I taught during Katrina. Here’s what schools should know about kids and trauma

‘Blistering temperatures’: Dark roofing banned on Sydney’s urban fringe

Dark roofing will be banned in Sydney’s south-west growth area in an attempt by the NSW government to dial back the heat island effect while providing sorely needed new homes.

Lighter coloured roofs will be a mandatory part of the planning controls for the Wilton area, busting the march of Colorbond Ironstone that has long been synonymous with Australian urban sprawl.

He described the ongoing problem with dark roofs as “really low-hanging fruit to resolve” in terms of heat mitigation

Residential lots must also be big enough for a tree in every backyard under a new set of rules applauded by urban-heat scientists as a step towards addressing rising temperatures following the grim picture painted by the latest Intergovernmental Panel on Climate Change report.

NSW Planning and Public Spaces Minister Rob Stokes said the report showed if the planning system didn’t take the construction of buildings and infrastructure more seriously, there could be catastrophic impacts on health, the economy and environment. He said Wilton demonstrated how the issue could be confronted…READ ON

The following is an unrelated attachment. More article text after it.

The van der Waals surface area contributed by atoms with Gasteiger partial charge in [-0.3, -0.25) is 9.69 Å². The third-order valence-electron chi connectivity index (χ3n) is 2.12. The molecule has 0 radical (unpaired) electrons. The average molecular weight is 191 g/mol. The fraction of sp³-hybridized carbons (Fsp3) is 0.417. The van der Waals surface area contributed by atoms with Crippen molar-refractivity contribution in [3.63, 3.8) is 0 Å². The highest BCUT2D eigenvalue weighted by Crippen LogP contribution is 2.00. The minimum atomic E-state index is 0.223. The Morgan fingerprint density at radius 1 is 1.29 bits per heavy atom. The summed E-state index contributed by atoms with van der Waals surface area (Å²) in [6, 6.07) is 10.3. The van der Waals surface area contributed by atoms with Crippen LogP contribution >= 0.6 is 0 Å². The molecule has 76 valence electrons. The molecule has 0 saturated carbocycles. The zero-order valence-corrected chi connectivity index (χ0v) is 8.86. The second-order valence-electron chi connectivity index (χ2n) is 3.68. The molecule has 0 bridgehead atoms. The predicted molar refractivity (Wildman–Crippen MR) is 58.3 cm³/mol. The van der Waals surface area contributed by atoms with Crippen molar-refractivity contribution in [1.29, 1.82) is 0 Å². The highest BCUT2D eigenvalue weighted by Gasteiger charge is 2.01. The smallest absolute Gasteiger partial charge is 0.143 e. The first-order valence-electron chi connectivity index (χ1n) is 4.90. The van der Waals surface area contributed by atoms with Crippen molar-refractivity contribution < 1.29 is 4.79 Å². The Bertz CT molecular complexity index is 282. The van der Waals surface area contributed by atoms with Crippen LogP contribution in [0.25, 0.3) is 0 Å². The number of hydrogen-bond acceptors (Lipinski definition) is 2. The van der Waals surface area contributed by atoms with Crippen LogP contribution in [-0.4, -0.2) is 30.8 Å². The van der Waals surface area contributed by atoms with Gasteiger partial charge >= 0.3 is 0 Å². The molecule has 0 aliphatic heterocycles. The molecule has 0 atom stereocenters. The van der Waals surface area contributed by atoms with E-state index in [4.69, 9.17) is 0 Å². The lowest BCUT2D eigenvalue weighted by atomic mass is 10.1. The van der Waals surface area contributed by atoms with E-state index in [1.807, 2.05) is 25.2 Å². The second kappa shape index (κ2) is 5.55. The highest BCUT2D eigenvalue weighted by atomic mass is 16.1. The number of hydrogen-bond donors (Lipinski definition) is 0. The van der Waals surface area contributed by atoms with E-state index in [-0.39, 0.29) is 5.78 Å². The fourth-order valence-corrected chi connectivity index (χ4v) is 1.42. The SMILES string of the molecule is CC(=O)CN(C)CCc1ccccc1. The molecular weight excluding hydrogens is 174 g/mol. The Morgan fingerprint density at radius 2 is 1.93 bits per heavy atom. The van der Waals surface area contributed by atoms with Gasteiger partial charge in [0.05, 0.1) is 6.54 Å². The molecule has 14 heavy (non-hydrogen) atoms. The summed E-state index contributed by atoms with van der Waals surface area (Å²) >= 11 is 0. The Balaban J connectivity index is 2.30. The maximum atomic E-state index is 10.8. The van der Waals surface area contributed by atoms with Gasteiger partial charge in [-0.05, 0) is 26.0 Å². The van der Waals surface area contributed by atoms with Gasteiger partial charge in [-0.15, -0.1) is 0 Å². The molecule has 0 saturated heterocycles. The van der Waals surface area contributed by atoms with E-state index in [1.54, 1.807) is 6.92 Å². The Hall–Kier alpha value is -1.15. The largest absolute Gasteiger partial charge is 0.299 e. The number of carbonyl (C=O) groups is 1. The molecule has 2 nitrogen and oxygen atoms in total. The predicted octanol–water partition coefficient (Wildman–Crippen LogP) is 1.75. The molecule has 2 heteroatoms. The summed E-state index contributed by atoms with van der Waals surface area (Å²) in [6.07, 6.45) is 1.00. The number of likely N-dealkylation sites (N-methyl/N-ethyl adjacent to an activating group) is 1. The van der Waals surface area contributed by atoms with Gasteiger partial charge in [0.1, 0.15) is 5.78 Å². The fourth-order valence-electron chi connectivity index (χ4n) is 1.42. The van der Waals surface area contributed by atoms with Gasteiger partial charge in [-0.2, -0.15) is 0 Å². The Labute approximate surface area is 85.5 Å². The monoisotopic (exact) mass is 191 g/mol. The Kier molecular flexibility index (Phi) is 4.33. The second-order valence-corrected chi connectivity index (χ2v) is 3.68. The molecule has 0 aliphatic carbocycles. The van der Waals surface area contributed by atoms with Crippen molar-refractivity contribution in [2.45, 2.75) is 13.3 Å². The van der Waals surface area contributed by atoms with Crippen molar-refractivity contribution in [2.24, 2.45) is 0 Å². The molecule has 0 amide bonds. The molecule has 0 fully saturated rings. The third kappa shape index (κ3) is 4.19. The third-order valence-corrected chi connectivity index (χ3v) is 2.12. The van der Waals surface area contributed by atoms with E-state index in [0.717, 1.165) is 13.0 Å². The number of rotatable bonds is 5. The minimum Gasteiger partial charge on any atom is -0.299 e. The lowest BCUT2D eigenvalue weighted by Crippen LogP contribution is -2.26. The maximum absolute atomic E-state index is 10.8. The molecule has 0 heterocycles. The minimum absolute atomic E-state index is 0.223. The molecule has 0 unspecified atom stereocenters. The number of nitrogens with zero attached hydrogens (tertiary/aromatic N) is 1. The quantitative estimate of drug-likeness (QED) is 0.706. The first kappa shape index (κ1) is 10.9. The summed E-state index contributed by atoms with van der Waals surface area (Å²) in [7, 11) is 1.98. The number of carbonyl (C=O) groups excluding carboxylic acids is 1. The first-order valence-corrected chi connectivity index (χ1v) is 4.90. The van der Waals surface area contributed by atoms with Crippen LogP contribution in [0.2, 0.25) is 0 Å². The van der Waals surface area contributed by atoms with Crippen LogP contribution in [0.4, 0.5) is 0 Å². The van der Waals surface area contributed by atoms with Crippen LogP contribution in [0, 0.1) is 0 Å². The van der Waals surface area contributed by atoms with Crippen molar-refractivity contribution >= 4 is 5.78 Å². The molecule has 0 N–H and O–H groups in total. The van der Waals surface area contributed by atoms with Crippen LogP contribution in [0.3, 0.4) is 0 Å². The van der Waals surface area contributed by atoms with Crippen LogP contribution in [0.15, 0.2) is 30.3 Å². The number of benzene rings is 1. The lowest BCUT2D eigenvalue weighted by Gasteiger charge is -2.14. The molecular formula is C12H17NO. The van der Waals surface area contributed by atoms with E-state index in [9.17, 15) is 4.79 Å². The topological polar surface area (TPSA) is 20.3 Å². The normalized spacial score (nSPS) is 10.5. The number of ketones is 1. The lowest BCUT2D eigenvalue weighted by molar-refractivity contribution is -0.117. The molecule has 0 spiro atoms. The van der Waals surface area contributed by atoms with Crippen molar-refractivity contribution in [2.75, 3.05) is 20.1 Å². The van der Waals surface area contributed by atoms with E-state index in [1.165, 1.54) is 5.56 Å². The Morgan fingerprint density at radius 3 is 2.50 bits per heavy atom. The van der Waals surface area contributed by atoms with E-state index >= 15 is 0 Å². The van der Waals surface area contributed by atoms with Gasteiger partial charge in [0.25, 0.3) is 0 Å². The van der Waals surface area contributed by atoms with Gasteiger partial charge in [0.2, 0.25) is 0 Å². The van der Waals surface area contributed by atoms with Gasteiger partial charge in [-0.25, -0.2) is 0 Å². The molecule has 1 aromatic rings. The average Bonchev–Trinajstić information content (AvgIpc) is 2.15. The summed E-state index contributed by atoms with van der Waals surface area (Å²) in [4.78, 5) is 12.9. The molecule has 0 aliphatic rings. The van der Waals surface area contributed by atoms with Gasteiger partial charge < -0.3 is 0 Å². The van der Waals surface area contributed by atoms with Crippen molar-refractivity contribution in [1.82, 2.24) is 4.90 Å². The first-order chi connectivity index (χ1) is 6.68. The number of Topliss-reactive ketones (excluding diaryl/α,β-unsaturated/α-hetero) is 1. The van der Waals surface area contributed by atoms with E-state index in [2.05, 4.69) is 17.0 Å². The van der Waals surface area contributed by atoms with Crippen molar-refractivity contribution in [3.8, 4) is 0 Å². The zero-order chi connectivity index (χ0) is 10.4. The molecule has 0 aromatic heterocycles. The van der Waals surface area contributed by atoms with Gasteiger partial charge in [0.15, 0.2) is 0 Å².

I taught during Katrina. Here’s what schools should know about kids and trauma

When I think about teachers and students returning to their classrooms this fall, I think about my experience as a teacher in New Orleans after hurricane Katrina.

“We must pay close attention to the trauma our youngest generation experiences during a disaster, and find ways to build trauma-informed practices into our schools.”

Jenni Torres

I taught at a charter school on a military base, and as parts of New Orleans regained electricity and access to water, we were among the first schools to open our doors. I remember being in the gym learning which teachers returned, and wondering where the others were.

When I left my room before Katrina, our homeroom had 29 middle school students. When I returned in October, there were six. Our room had messages of thanks from the National Guard members who borrowed our snacks and slept under our desks. The room was dusty. The class fish was dead…READ ON

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